Professor of Architectural History at Tufts University, expert on Boston architecture. In 1953, Floyd graduated from Wellesley College with a B.A. in Art Studies. Four years later, she graduated from the University of New Mexico with a master’s degree in art history. In 1974, she earned her Ph.D. in American Studies from Boston University. Soon after, Floyd became involved in historic preservation, attempting to prevent the destruction of several old buildings, often with the Boston Architectural Center. Floyd would often give walking tours of Boston. Additionally she would lead an annual tour of mansions in Newport, Rhode Island. She was critical to the preservation of Robert Treat Paine Estate in Waltham. Floyd was also one of the four founding members of Friends of Longfellow House. In 1977, Floyd began teaching at Tufts University, founding the architectural studies program. She primarily taught classes on American art and architectural history, with her most popular being on Boston and Cambridge architecture.
In 1981, Dean Frank Colcord of Tufts University appointed Floyd to the Campus Planning and Development Committee. Two years later, under this committee, Floyd began cataloging the buildings on campus to create an architectural inventory. From 1983 to 1987, Floyd served as the chair of the Fine Arts Department. During this time, she worked to establish the Tufts University Art Gallery.
In 1989, she published Architecture Education and Boston: Centennial Publication of the Boston Architectural Center, 1889-1989, cataloging her extensive research in the city of Boston. Five years later, Floyd wrote Architecture after Richardson: Regionalism before Modernism -- Longfellow, Alden, and Harlow in Boston and Pittsburgh. Floyd examines other critical American architects, Longfellow, Alden, and Harlow, in the architectural shaping of the United States. Published in 1997, her last work prior to her death was entitled Henry Hobson Richardson: A Genius for Architecture.
Floyd died of cancer on October 18, 1997 in Boston, Massachusetts. Upon her death, she passed on her extensive collection of photographic slides to Tufts University. Beginning in 2010, staff at the Tisch Library and the Visual Resources Manager in Art History cataloged and digitize these slides. Two years after her death, in honor of her many years at Tufts, the Department of Art and Art History created the Margaret Henderson Floyd Memorial Lecture. In 2006, the Architectural Studies Prize was established in her name.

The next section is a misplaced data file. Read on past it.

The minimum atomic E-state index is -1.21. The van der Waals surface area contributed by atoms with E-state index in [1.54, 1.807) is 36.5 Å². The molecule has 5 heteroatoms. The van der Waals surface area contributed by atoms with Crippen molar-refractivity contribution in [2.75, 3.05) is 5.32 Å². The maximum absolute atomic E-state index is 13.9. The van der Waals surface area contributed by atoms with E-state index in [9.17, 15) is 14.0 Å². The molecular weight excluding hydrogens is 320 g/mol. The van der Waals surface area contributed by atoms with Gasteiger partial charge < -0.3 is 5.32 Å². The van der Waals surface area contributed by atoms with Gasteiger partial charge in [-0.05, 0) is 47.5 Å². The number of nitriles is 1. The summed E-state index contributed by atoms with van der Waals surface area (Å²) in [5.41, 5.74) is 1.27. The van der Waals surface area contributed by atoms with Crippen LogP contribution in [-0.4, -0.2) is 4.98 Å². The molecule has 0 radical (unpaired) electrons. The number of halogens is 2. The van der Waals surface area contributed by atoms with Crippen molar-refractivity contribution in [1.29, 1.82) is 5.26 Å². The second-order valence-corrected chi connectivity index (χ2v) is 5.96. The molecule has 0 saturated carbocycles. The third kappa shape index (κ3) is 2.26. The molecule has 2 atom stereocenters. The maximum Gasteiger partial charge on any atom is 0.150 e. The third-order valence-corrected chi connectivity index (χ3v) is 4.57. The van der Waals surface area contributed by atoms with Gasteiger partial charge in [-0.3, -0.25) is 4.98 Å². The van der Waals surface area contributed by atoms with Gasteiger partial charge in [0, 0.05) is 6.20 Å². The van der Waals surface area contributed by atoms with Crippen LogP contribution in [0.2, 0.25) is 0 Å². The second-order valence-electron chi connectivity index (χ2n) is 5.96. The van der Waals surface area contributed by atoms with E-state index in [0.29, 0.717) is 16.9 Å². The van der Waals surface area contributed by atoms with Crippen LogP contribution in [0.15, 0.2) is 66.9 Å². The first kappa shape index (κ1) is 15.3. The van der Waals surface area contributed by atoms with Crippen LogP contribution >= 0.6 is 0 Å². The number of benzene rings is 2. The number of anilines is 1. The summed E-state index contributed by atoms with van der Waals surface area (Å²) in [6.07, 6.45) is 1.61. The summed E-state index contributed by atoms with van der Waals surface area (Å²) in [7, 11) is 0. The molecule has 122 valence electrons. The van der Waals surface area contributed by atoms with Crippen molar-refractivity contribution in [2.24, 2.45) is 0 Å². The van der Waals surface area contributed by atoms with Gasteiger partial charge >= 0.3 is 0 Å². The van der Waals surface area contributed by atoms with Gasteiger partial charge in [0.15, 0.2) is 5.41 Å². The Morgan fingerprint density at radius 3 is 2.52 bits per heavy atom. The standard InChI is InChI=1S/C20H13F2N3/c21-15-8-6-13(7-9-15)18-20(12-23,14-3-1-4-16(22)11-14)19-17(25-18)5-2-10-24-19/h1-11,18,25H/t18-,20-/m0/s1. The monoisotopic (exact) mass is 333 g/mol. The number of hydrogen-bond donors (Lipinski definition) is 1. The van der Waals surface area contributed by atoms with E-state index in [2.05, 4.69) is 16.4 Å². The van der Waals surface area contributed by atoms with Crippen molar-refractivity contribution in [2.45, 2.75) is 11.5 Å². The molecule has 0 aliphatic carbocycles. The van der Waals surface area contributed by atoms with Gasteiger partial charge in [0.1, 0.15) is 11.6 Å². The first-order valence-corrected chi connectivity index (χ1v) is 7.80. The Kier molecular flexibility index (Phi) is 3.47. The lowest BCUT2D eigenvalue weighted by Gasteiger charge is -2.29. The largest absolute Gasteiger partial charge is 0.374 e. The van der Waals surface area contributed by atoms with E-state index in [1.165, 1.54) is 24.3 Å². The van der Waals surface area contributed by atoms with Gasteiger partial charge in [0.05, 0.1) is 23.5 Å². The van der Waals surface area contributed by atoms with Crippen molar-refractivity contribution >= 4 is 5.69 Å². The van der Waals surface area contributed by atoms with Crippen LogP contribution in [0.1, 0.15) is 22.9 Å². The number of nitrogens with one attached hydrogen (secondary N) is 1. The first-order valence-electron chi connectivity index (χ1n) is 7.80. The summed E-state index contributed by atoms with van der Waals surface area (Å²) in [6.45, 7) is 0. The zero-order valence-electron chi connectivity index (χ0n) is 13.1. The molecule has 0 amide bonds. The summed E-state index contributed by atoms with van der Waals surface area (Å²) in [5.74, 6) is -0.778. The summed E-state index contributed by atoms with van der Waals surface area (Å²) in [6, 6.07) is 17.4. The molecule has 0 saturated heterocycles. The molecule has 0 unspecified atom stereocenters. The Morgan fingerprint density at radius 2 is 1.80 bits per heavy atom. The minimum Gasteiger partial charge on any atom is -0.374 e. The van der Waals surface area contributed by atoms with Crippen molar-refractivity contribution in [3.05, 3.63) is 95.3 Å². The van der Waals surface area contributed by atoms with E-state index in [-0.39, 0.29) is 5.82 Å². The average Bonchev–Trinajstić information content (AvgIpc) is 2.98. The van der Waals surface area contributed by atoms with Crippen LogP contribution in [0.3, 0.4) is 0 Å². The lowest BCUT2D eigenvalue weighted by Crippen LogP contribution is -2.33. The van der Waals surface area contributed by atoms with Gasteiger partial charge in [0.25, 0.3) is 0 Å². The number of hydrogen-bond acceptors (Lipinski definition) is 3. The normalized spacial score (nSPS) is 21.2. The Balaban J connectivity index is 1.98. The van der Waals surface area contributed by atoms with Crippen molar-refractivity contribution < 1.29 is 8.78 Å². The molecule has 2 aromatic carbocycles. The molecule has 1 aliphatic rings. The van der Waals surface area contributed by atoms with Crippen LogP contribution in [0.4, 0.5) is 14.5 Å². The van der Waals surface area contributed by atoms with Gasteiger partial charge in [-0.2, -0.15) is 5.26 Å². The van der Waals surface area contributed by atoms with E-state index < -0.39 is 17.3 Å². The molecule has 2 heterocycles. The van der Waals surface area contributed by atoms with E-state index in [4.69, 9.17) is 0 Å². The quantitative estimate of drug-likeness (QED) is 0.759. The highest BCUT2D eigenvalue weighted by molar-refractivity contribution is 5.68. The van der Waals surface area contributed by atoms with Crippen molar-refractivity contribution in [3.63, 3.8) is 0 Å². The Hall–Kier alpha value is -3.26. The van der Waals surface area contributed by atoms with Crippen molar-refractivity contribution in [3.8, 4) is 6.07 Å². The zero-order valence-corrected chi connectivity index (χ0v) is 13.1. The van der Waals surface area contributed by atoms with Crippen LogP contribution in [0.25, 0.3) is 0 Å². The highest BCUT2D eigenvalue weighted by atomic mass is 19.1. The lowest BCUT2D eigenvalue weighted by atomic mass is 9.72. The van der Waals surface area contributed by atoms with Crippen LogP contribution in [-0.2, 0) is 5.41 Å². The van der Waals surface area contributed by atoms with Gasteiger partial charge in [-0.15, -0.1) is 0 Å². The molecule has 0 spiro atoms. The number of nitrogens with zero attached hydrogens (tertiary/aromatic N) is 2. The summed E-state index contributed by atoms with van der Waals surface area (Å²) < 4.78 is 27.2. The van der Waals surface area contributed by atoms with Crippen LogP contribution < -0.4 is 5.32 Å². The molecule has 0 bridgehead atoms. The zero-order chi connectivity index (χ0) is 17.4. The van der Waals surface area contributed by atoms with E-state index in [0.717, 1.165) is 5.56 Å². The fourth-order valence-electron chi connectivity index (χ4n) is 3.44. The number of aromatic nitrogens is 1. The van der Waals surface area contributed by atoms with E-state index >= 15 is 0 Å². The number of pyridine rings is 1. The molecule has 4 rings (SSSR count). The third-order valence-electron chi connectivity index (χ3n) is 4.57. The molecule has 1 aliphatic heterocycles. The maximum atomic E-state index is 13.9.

- [dissertation:] A Terra Cotta Cornerstone for Copley Square: An Assessment of the Museum of Fine Arts, Boston, by Sturgis and Brigham (1870-1976), in the Context of it English Technological and Stylistic Origins. Boston University, 1974;
- Harvard: An Architectural History. Cambridge: Belknap Press, 1985;
- Architecture Education and Boston: Centennial Publication of the Boston Architectural Center, 1889-1989. Boston: Boston Architectural Center, 1989;
- Architecture after Richardson: Regionalism before Modernism -- Longfellow, Alden, and Harlow in Boston and Pittsburgh. Chicago: University of Chicago Press, 1994;
- Henry Hobson Richardson: A Genius for Architecture. New York: Monacelli, 1997.
- “About This Project.” The Margaret Henderson Floyd Slide Collection, Accessed July 19, 2020. https://www.library.tufts.edu/tisch/metadataservices/mhf/about.html;
- “Architecture after Richardson.” University of Chicago Press. https://press.uchicago.edu/ucp/books/book/chicago/A/bo3643601.html;
- “Margaret Henderson Floyd.” Academic, Accessed July 19, 2020. https://enacademic.com/dic.nsf/enwiki/3969177;
- “Margaret Henderson Floyd Architectural Slide Collection, 1955 -- 1998” Tufts Digital Library, https://dl.tufts.edu/concern/eads/nk322q623/fa.